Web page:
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Increasing Unmarrieds Challenge Family Religious Celebrations – OpEd

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The number of Americans who say religion is “very important” in their lives is falling: only 41% of Americans consider religion “very important” in their lives, down 15 points from 15 years ago 56% in 2007.

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White Protestants account for most of the decline — down 4 percentage points from five years ago and 10 percentage points since a decade ago, with both evangelical and non-evangelical Protestants declining overall to 40% of U.S. adults. Catholics held relatively steady at 21%.

And recent Pew Research Center data shows that nearly half of U.S. adults are unmarried––and half of that population is not interested in dating. “There are 128 million unmarried American adults, and 25% of millennials are projected to never marry,” said Peter McGraw, a professor of marketing and psychology at the Leeds School of Business.

The trend is seen even in those who do ultimately marry. U.S. Census Bureau data shows the average age for first marriage in 2020 was 30 for men and 28 for women, up 11% from 2000 when men typically married at 27 and women at 25. The average age of first marriage has been steadily increasing for both genders since 1970.

The increase in home prices coupled with the lack of inventory also doesn’t bode well for single people. “Half of the adult U.S. population is single, living on one income, yet buying a house today is really designed for a two-income family,” Professor McGraw said.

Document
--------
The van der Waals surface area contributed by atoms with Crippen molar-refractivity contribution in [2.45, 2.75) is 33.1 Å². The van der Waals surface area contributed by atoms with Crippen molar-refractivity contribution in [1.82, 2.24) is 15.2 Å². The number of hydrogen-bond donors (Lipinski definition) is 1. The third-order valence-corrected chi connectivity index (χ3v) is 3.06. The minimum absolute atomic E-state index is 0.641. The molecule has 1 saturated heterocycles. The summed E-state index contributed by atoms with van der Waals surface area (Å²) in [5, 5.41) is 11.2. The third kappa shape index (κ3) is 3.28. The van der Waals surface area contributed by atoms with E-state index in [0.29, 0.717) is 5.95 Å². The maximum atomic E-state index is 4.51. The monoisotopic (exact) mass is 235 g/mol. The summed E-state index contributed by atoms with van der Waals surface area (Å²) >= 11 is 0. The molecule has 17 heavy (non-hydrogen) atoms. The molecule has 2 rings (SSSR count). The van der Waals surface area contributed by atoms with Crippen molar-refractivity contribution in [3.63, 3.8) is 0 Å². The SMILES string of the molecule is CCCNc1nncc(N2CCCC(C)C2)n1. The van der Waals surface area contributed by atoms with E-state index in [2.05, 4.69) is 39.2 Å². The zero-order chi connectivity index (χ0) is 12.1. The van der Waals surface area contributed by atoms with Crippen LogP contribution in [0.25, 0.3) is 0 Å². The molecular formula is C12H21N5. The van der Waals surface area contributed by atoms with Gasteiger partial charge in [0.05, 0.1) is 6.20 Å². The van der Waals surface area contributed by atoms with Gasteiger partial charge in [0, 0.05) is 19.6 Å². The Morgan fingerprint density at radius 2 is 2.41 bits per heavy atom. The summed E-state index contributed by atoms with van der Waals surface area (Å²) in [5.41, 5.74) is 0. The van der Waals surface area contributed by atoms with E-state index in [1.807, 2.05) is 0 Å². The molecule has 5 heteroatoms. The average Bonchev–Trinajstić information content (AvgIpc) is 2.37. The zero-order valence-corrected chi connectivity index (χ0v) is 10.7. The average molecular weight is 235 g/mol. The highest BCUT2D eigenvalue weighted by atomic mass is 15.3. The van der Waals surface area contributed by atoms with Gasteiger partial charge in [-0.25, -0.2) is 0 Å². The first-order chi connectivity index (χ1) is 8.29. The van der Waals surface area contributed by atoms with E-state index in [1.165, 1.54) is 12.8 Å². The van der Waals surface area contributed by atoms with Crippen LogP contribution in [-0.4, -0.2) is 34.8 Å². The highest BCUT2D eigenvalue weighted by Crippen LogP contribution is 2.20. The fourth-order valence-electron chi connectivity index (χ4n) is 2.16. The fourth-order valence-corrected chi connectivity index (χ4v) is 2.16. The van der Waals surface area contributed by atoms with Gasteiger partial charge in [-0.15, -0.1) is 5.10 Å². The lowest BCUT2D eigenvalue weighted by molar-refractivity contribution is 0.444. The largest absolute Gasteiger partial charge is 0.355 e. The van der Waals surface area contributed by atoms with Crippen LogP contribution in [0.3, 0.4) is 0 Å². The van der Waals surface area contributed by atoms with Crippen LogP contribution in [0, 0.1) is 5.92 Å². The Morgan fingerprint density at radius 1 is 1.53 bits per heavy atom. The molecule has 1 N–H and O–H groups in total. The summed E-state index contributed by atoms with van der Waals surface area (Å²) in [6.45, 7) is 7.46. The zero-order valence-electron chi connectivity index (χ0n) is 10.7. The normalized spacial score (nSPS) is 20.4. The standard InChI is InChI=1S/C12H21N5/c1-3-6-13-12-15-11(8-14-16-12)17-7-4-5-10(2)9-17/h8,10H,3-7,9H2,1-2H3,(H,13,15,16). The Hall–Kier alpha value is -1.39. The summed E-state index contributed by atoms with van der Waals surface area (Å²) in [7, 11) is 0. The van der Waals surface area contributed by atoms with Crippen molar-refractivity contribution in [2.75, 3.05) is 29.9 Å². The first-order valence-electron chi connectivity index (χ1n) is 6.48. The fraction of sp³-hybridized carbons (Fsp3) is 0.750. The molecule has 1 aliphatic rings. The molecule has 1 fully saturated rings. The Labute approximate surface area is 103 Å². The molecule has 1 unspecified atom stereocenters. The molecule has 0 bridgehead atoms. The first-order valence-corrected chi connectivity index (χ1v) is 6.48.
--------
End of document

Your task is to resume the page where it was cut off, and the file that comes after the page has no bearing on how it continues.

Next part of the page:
These demographic trends will create major challenges to most traditional religions that have greatly flourished through the ritual celebration activities of larger generational family units. Protestants, who experience their religion mostly as individuals, even when in mega-churches, will suffer less than American Hindus, Jews and Muslims who will face the greatest challenges.

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Singles themselves will have many challenges. Single men’s health declines greatly compared to married men. A pooled analysis of data from 34 studies published between 1963 and 2015 involving more than 2 million people aged between 42 and 77 from Europe, North America, the Middle East, and Asia revealed that, compared with people who were married, those who weren’t (never married, divorced, widowed) were at heightened risk of developing cardiovascular disease (42%) and coronary artery heart disease (16%).

Not being married was also associated with a heightened risk of dying from both coronary heart disease (42%) and stroke (55%).

Since many studies have shown that men with a wife live healthier and longer lives than men without a wife, these trends bode ill for male life span in future decades. For example, Duke University researchers showed that over the 18 year course of their study between 1992 and 2010, roughly one in three people divorced at least once. Men were 10% more likely to have a heart attack than men who were continuously married; and a 30% increase in heart attacks after multiple divorces. (BBC News 4/15/15)